a sleeve bearing composed of resilient low friction material;
support means mounted by said first load bearing member for supporting said sleeve bearing adjacent one end of said first load bearing member such that said sleeve bearing substantially surrounds said second load bearing member as the only bearing between said.one end of said first load bearing member and said second load bearing member, while simultaneously therewith providing for a first level of frictional resistance to extension and contraction of said second load bearing member from and into said first load bearing member; and
acutuator means operatively associated with said support means for pressing a substantially cylindrical portion of said sleeve bearing inwardly against said second load bearing member in response to an axial load on the strut, causing said sleeve bearing to provide for a second level of frictional resistance to extension and contraction of said second load bearing member from and into said first load bearing member, said second level of frictional resistance being greater than said first level of frictional resistance;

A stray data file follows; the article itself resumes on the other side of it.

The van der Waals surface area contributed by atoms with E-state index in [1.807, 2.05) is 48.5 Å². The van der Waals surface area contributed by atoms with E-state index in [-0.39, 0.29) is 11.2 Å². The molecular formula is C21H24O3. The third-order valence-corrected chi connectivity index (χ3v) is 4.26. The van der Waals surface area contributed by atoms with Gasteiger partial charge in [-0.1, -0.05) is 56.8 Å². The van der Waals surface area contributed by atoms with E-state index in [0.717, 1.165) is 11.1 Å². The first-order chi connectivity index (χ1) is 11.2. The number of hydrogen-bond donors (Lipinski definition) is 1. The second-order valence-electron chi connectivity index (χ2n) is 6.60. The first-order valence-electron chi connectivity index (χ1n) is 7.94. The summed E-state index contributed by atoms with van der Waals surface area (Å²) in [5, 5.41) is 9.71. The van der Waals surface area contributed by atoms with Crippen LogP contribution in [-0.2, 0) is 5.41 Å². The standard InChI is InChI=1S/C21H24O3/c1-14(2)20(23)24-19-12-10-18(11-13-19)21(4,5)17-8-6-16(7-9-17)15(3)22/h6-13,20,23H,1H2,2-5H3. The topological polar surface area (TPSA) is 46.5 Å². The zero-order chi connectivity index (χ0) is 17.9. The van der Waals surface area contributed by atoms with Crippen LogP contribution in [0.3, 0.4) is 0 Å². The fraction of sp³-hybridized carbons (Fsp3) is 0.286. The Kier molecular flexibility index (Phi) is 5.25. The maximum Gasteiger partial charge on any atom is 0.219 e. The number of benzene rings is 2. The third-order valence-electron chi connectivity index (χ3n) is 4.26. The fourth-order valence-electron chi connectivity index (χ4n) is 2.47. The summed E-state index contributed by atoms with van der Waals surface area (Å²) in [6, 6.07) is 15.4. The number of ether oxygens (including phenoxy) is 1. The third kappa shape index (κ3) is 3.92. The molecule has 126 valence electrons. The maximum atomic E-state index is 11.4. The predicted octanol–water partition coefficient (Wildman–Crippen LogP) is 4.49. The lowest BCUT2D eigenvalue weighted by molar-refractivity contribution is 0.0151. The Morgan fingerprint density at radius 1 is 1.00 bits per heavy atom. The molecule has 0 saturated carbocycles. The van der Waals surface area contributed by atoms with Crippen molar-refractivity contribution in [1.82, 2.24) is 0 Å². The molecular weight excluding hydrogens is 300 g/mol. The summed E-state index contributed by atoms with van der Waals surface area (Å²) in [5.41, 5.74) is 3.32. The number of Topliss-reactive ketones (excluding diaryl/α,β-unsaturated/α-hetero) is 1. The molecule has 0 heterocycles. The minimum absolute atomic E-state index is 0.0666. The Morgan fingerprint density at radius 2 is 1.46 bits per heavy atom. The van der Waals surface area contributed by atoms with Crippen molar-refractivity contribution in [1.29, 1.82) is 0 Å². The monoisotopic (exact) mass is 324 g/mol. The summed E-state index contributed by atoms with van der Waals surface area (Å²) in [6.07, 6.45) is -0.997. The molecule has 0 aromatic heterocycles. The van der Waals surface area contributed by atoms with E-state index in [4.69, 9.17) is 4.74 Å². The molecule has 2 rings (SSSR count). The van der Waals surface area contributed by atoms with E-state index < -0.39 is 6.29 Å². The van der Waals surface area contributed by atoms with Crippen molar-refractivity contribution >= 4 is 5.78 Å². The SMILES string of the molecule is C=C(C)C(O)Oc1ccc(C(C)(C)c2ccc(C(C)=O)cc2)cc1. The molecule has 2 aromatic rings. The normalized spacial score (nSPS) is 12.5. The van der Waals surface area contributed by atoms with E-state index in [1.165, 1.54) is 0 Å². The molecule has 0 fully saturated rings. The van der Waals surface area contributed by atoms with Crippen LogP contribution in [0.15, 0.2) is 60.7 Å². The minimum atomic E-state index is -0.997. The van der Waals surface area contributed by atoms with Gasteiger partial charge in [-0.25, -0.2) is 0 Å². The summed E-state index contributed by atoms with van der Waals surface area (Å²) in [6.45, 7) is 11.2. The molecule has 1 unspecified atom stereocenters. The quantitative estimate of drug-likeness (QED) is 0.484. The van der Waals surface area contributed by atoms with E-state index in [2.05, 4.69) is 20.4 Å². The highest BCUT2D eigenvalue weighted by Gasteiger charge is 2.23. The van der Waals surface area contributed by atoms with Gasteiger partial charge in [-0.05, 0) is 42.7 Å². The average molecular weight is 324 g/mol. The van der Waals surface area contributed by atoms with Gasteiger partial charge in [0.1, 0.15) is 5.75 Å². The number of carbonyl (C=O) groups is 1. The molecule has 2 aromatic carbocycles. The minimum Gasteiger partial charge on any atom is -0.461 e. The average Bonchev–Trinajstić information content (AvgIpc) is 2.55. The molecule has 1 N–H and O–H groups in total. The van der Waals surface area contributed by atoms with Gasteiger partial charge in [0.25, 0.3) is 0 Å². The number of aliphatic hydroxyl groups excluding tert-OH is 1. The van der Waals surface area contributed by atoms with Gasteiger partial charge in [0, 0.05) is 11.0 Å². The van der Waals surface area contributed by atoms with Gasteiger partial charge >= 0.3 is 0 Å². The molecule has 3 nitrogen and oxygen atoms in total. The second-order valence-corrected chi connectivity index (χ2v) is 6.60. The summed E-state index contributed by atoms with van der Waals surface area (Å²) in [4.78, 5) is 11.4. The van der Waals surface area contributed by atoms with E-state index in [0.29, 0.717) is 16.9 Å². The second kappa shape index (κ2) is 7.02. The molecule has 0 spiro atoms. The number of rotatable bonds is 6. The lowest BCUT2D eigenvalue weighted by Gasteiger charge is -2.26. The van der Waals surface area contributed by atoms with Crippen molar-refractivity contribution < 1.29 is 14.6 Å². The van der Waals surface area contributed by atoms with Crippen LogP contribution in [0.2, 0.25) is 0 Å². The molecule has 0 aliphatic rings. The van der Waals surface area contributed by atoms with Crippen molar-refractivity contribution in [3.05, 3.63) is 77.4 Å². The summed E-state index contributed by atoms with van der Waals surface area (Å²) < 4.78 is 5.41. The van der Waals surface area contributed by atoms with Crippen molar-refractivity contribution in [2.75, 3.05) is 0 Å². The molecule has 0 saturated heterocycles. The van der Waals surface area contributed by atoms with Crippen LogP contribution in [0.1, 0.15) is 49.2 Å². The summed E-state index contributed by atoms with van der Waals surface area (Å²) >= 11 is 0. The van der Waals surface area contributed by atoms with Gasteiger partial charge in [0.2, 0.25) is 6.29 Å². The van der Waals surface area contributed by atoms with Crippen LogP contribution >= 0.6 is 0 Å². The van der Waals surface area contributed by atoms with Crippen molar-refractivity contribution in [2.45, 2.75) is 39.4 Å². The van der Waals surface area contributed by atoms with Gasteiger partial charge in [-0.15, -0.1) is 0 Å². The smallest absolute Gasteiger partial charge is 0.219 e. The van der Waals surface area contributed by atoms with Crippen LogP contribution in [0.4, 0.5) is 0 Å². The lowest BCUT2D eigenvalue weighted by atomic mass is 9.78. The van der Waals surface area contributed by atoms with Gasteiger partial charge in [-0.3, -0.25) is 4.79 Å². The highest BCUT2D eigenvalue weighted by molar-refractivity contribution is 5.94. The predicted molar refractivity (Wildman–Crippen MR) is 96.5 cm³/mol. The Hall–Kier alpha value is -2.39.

whereby said sleeve bearing alternatively provides (1) low friction telescopic movement of said first and second load bearing members while providing for said first level of frictional resistance, and (2) frictionally damped telescopic movement of said first and second load bearing members while providing for said second level of frictional resistance.
2. The strut of claim 1, wherein said actuator means press said sleeve bearing portion inwardly against said second load bearing member with a force which incresases in accordance with the magnitude of said axial load, whereby said second level of frictional resistance is proportional to said axial load.
3. The strut of claim 1, wherein said actuator means include at least one damper wedge which is movable inwardly against said sleeve bearing.
4. The strut of claim 1, wherein said actuator means include a split wedge ring which is contractable against said sleeve bearing.